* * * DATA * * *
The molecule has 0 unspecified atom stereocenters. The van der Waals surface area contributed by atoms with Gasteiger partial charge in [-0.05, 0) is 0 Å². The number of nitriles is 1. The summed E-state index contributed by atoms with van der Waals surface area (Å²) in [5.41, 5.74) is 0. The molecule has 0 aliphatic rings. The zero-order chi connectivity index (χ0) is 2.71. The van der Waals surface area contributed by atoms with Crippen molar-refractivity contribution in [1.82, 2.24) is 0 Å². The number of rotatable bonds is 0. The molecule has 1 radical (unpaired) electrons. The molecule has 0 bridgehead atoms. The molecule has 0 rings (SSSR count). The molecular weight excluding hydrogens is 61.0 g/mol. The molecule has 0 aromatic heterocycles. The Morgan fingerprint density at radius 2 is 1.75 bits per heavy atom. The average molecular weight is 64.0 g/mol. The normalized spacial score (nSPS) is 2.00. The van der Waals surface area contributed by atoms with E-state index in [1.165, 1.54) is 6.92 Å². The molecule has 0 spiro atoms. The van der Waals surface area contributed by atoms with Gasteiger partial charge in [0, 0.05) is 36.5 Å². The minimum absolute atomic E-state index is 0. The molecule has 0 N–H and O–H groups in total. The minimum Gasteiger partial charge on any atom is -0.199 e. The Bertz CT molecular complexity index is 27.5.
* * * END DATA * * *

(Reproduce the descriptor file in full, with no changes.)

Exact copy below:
The molecule has 0 unspecified atom stereocenters. The van der Waals surface area contributed by atoms with Gasteiger partial charge in [-0.05, 0) is 0 Å². The number of nitriles is 1. The summed E-state index contributed by atoms with van der Waals surface area (Å²) in [5.41, 5.74) is 0. The molecule has 0 aliphatic rings. The zero-order chi connectivity index (χ0) is 2.71. The van der Waals surface area contributed by atoms with Crippen molar-refractivity contribution in [1.82, 2.24) is 0 Å². The number of rotatable bonds is 0. The molecule has 1 radical (unpaired) electrons. The molecule has 0 bridgehead atoms. The molecule has 0 rings (SSSR count). The molecular weight excluding hydrogens is 61.0 g/mol. The molecule has 0 aromatic heterocycles. The Morgan fingerprint density at radius 2 is 1.75 bits per heavy atom. The average molecular weight is 64.0 g/mol. The normalized spacial score (nSPS) is 2.00. The van der Waals surface area contributed by atoms with E-state index in [1.165, 1.54) is 6.92 Å². The molecule has 0 spiro atoms. The van der Waals surface area contributed by atoms with Gasteiger partial charge in [0, 0.05) is 36.5 Å². The minimum absolute atomic E-state index is 0. The molecule has 0 N–H and O–H groups in total. The minimum Gasteiger partial charge on any atom is -0.199 e. The Bertz CT molecular complexity index is 27.5.